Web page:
- The Washington Times - Tuesday, November 8, 2016

ANALYSIS/OPINION:

Virginia Gov. Terry McAuliffe pardoned 60,000 felons – enough to swing the state’s presidential election – just in time for them to register to vote for the 2016 presidential contest.

Now, a voter fraud group is requesting information on those voters, as Mr. McAuliffe pardoned them with an auto-pen despite a state court’s requirement that an individualized determination be made for each felon.

The Public Interest Legal Foundation wants to ensure the 60,000 felons Mr. McAuliffe pardoned were personally reviewed and approved, per state law.

“Laws no longer matter to powerful people interested in keeping their power,” said J. Christian Adams, President and General Counsel of the Public Interest Legal Foundation, which wants to inspect list maintenance records regarding the tens of thousands of individuals recently given rights by the Governor. “We have asked state election officials to inspect records demonstrating the extent of the Governor’s lawlessness.”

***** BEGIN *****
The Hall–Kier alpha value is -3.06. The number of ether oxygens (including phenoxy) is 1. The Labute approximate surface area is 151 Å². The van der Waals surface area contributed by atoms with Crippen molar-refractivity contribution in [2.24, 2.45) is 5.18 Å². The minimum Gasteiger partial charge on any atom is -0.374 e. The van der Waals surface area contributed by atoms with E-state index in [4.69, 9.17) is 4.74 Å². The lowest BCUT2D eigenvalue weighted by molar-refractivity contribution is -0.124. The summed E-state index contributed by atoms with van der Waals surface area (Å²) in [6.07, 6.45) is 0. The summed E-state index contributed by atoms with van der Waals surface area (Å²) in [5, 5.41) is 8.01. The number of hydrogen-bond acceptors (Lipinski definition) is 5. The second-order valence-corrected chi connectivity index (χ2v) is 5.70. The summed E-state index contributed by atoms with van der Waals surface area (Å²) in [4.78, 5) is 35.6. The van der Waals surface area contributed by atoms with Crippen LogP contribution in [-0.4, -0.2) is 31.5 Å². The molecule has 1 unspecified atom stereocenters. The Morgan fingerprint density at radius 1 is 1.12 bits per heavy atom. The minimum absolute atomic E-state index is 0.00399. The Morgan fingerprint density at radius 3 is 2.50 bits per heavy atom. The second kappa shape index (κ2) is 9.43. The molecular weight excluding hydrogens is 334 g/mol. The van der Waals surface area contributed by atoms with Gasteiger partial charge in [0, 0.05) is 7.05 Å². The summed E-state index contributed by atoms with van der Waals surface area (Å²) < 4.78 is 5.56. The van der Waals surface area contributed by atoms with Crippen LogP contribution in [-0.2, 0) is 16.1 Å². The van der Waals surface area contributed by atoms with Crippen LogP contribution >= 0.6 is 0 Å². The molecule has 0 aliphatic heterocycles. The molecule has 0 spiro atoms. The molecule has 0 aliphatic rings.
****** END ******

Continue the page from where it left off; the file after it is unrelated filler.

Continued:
Virginia’s political races have historically been determined by small margins. In 2014 Senate race was won by a mere 17,000 votes, and the contest for attorney general came down to 165 votes.

The Public Interest Legal Foundation has filed a federal lawsuit against Virginia’s Chesterfield County registrar Larry Haake, and Susan Reed, the registrar in the City of Manassas, for refusing to disclose election records.

After compiling the voter records in eight other counties in Virginia, the Foundation found more than 1,000 illegal immigrants were registered to vote. Those illegals were removed from the voter rolls.

Federal elections law requires election records to be made available to the public.

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